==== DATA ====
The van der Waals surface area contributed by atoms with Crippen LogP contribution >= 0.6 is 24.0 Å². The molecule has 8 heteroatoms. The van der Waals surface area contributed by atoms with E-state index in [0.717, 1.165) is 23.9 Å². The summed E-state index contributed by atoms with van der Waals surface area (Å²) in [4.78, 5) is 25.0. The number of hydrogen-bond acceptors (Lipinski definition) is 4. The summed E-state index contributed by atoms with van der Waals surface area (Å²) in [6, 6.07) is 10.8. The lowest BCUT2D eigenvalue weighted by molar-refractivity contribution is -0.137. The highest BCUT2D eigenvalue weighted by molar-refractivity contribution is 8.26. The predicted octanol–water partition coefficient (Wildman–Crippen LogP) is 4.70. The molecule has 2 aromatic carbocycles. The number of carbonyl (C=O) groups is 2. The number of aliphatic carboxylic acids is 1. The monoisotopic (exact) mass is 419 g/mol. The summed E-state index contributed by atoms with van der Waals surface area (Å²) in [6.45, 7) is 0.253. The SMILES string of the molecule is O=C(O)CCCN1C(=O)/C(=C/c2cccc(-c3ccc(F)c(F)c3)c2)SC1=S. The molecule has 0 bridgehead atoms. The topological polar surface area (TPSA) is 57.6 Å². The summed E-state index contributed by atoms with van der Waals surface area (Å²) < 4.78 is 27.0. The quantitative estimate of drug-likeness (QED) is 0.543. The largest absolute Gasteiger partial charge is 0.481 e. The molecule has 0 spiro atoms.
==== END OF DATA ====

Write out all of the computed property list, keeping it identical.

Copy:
The van der Waals surface area contributed by atoms with Crippen LogP contribution >= 0.6 is 24.0 Å². The molecule has 8 heteroatoms. The van der Waals surface area contributed by atoms with E-state index in [0.717, 1.165) is 23.9 Å². The summed E-state index contributed by atoms with van der Waals surface area (Å²) in [4.78, 5) is 25.0. The number of hydrogen-bond acceptors (Lipinski definition) is 4. The summed E-state index contributed by atoms with van der Waals surface area (Å²) in [6, 6.07) is 10.8. The lowest BCUT2D eigenvalue weighted by molar-refractivity contribution is -0.137. The highest BCUT2D eigenvalue weighted by molar-refractivity contribution is 8.26. The predicted octanol–water partition coefficient (Wildman–Crippen LogP) is 4.70. The molecule has 2 aromatic carbocycles. The number of carbonyl (C=O) groups is 2. The number of aliphatic carboxylic acids is 1. The monoisotopic (exact) mass is 419 g/mol. The summed E-state index contributed by atoms with van der Waals surface area (Å²) in [6.45, 7) is 0.253. The SMILES string of the molecule is O=C(O)CCCN1C(=O)/C(=C/c2cccc(-c3ccc(F)c(F)c3)c2)SC1=S. The molecule has 0 bridgehead atoms. The topological polar surface area (TPSA) is 57.6 Å². The summed E-state index contributed by atoms with van der Waals surface area (Å²) < 4.78 is 27.0. The quantitative estimate of drug-likeness (QED) is 0.543. The largest absolute Gasteiger partial charge is 0.481 e. The molecule has 0 spiro atoms.